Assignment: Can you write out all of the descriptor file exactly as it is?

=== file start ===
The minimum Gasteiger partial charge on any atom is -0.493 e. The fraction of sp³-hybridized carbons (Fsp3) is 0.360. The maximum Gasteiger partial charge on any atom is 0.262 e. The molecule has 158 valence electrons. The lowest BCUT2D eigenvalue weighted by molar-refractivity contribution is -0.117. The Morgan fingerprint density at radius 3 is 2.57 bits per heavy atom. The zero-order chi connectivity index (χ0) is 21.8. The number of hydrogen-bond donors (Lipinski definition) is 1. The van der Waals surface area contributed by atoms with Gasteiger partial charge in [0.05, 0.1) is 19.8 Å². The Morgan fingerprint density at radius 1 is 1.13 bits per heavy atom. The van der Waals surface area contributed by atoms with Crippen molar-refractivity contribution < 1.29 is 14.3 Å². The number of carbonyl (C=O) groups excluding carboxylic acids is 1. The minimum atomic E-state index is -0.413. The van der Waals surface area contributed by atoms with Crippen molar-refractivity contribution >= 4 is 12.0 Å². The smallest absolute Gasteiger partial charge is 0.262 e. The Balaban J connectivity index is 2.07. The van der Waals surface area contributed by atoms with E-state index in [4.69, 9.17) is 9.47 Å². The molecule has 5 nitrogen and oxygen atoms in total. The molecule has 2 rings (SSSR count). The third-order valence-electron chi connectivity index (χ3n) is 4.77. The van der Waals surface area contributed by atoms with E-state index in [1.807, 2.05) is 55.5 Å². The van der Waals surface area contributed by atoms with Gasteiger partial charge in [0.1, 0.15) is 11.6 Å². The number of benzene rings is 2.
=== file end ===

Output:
The minimum Gasteiger partial charge on any atom is -0.493 e. The fraction of sp³-hybridized carbons (Fsp3) is 0.360. The maximum Gasteiger partial charge on any atom is 0.262 e. The molecule has 158 valence electrons. The lowest BCUT2D eigenvalue weighted by molar-refractivity contribution is -0.117. The Morgan fingerprint density at radius 3 is 2.57 bits per heavy atom. The zero-order chi connectivity index (χ0) is 21.8. The number of hydrogen-bond donors (Lipinski definition) is 1. The van der Waals surface area contributed by atoms with Gasteiger partial charge in [0.05, 0.1) is 19.8 Å². The Morgan fingerprint density at radius 1 is 1.13 bits per heavy atom. The van der Waals surface area contributed by atoms with Crippen molar-refractivity contribution < 1.29 is 14.3 Å². The number of carbonyl (C=O) groups excluding carboxylic acids is 1. The minimum atomic E-state index is -0.413. The van der Waals surface area contributed by atoms with Crippen molar-refractivity contribution >= 4 is 12.0 Å². The smallest absolute Gasteiger partial charge is 0.262 e. The Balaban J connectivity index is 2.07. The van der Waals surface area contributed by atoms with E-state index in [4.69, 9.17) is 9.47 Å². The molecule has 5 nitrogen and oxygen atoms in total. The molecule has 2 rings (SSSR count). The third-order valence-electron chi connectivity index (χ3n) is 4.77. The van der Waals surface area contributed by atoms with E-state index in [1.807, 2.05) is 55.5 Å². The van der Waals surface area contributed by atoms with Gasteiger partial charge in [0.1, 0.15) is 11.6 Å². The number of benzene rings is 2.